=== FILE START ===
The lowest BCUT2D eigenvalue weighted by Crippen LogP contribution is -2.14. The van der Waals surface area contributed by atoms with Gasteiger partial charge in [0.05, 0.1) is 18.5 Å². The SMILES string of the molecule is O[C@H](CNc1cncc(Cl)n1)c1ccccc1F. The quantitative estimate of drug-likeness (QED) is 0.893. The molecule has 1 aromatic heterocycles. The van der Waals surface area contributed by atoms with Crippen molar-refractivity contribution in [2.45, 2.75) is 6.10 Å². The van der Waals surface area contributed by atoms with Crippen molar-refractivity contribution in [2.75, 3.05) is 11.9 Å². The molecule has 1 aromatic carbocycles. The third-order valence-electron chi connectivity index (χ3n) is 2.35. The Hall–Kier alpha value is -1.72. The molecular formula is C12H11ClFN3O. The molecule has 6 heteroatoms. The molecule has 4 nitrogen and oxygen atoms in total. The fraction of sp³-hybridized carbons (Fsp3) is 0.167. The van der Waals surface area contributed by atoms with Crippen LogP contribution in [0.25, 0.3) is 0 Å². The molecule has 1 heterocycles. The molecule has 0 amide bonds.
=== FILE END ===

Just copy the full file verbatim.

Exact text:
The lowest BCUT2D eigenvalue weighted by Crippen LogP contribution is -2.14. The van der Waals surface area contributed by atoms with Gasteiger partial charge in [0.05, 0.1) is 18.5 Å². The SMILES string of the molecule is O[C@H](CNc1cncc(Cl)n1)c1ccccc1F. The quantitative estimate of drug-likeness (QED) is 0.893. The molecule has 1 aromatic heterocycles. The van der Waals surface area contributed by atoms with Crippen molar-refractivity contribution in [2.45, 2.75) is 6.10 Å². The van der Waals surface area contributed by atoms with Crippen molar-refractivity contribution in [2.75, 3.05) is 11.9 Å². The molecule has 1 aromatic carbocycles. The third-order valence-electron chi connectivity index (χ3n) is 2.35. The Hall–Kier alpha value is -1.72. The molecular formula is C12H11ClFN3O. The molecule has 6 heteroatoms. The molecule has 4 nitrogen and oxygen atoms in total. The fraction of sp³-hybridized carbons (Fsp3) is 0.167. The van der Waals surface area contributed by atoms with Crippen LogP contribution in [0.25, 0.3) is 0 Å². The molecule has 1 heterocycles. The molecule has 0 amide bonds.